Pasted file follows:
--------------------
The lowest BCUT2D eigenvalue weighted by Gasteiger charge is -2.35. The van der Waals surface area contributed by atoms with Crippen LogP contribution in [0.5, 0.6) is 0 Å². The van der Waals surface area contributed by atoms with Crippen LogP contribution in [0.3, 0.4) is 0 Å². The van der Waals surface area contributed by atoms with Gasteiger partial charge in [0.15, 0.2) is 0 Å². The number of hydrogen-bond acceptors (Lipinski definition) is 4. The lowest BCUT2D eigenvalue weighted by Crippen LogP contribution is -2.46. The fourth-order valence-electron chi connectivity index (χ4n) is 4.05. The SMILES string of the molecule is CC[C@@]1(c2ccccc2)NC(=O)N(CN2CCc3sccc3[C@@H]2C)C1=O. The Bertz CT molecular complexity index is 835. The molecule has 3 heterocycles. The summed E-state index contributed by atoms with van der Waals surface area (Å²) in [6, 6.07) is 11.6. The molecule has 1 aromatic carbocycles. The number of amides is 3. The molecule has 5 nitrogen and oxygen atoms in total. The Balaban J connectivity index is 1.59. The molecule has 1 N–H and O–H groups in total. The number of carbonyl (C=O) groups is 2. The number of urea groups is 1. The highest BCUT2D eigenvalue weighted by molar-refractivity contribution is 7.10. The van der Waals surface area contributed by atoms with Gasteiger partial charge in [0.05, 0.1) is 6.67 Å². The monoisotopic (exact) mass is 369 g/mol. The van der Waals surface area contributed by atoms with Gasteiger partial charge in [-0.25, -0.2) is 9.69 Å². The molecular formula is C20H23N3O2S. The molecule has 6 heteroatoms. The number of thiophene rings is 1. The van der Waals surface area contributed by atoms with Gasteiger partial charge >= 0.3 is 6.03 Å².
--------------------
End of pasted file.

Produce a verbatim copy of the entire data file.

The lowest BCUT2D eigenvalue weighted by Gasteiger charge is -2.35. The van der Waals surface area contributed by atoms with Crippen LogP contribution in [0.5, 0.6) is 0 Å². The van der Waals surface area contributed by atoms with Crippen LogP contribution in [0.3, 0.4) is 0 Å². The van der Waals surface area contributed by atoms with Gasteiger partial charge in [0.15, 0.2) is 0 Å². The number of hydrogen-bond acceptors (Lipinski definition) is 4. The lowest BCUT2D eigenvalue weighted by Crippen LogP contribution is -2.46. The fourth-order valence-electron chi connectivity index (χ4n) is 4.05. The SMILES string of the molecule is CC[C@@]1(c2ccccc2)NC(=O)N(CN2CCc3sccc3[C@@H]2C)C1=O. The Bertz CT molecular complexity index is 835. The molecule has 3 heterocycles. The summed E-state index contributed by atoms with van der Waals surface area (Å²) in [6, 6.07) is 11.6. The molecule has 1 aromatic carbocycles. The number of amides is 3. The molecule has 5 nitrogen and oxygen atoms in total. The Balaban J connectivity index is 1.59. The molecule has 1 N–H and O–H groups in total. The number of carbonyl (C=O) groups is 2. The number of urea groups is 1. The highest BCUT2D eigenvalue weighted by molar-refractivity contribution is 7.10. The van der Waals surface area contributed by atoms with Gasteiger partial charge in [0.05, 0.1) is 6.67 Å². The monoisotopic (exact) mass is 369 g/mol. The van der Waals surface area contributed by atoms with Gasteiger partial charge in [-0.25, -0.2) is 9.69 Å². The molecular formula is C20H23N3O2S. The molecule has 6 heteroatoms. The number of thiophene rings is 1. The van der Waals surface area contributed by atoms with Gasteiger partial charge >= 0.3 is 6.03 Å².